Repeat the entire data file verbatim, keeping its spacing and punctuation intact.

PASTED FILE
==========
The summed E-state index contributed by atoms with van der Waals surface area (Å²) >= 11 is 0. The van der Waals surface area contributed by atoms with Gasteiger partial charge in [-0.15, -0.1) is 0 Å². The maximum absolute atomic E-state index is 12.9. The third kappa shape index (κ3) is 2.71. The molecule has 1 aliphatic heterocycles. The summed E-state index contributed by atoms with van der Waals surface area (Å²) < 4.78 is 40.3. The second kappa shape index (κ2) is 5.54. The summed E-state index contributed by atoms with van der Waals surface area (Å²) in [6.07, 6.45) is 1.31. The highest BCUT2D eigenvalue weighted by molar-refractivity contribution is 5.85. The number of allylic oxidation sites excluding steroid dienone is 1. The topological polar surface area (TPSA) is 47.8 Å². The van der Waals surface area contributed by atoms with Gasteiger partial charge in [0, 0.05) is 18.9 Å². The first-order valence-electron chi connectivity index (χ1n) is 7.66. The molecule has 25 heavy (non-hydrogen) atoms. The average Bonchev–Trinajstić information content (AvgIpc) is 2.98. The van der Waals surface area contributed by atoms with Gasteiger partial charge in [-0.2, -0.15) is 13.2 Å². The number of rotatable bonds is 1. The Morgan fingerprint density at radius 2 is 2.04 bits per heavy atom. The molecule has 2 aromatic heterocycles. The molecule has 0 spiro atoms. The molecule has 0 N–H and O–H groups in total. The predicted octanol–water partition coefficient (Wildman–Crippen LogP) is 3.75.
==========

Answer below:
The summed E-state index contributed by atoms with van der Waals surface area (Å²) >= 11 is 0. The van der Waals surface area contributed by atoms with Gasteiger partial charge in [-0.15, -0.1) is 0 Å². The maximum absolute atomic E-state index is 12.9. The third kappa shape index (κ3) is 2.71. The molecule has 1 aliphatic heterocycles. The summed E-state index contributed by atoms with van der Waals surface area (Å²) < 4.78 is 40.3. The second kappa shape index (κ2) is 5.54. The summed E-state index contributed by atoms with van der Waals surface area (Å²) in [6.07, 6.45) is 1.31. The highest BCUT2D eigenvalue weighted by molar-refractivity contribution is 5.85. The number of allylic oxidation sites excluding steroid dienone is 1. The topological polar surface area (TPSA) is 47.8 Å². The van der Waals surface area contributed by atoms with Gasteiger partial charge in [0, 0.05) is 18.9 Å². The first-order valence-electron chi connectivity index (χ1n) is 7.66. The molecule has 25 heavy (non-hydrogen) atoms. The average Bonchev–Trinajstić information content (AvgIpc) is 2.98. The van der Waals surface area contributed by atoms with Gasteiger partial charge in [-0.2, -0.15) is 13.2 Å². The number of rotatable bonds is 1. The Morgan fingerprint density at radius 2 is 2.04 bits per heavy atom. The molecule has 2 aromatic heterocycles. The molecule has 0 spiro atoms. The molecule has 0 N–H and O–H groups in total. The predicted octanol–water partition coefficient (Wildman–Crippen LogP) is 3.75.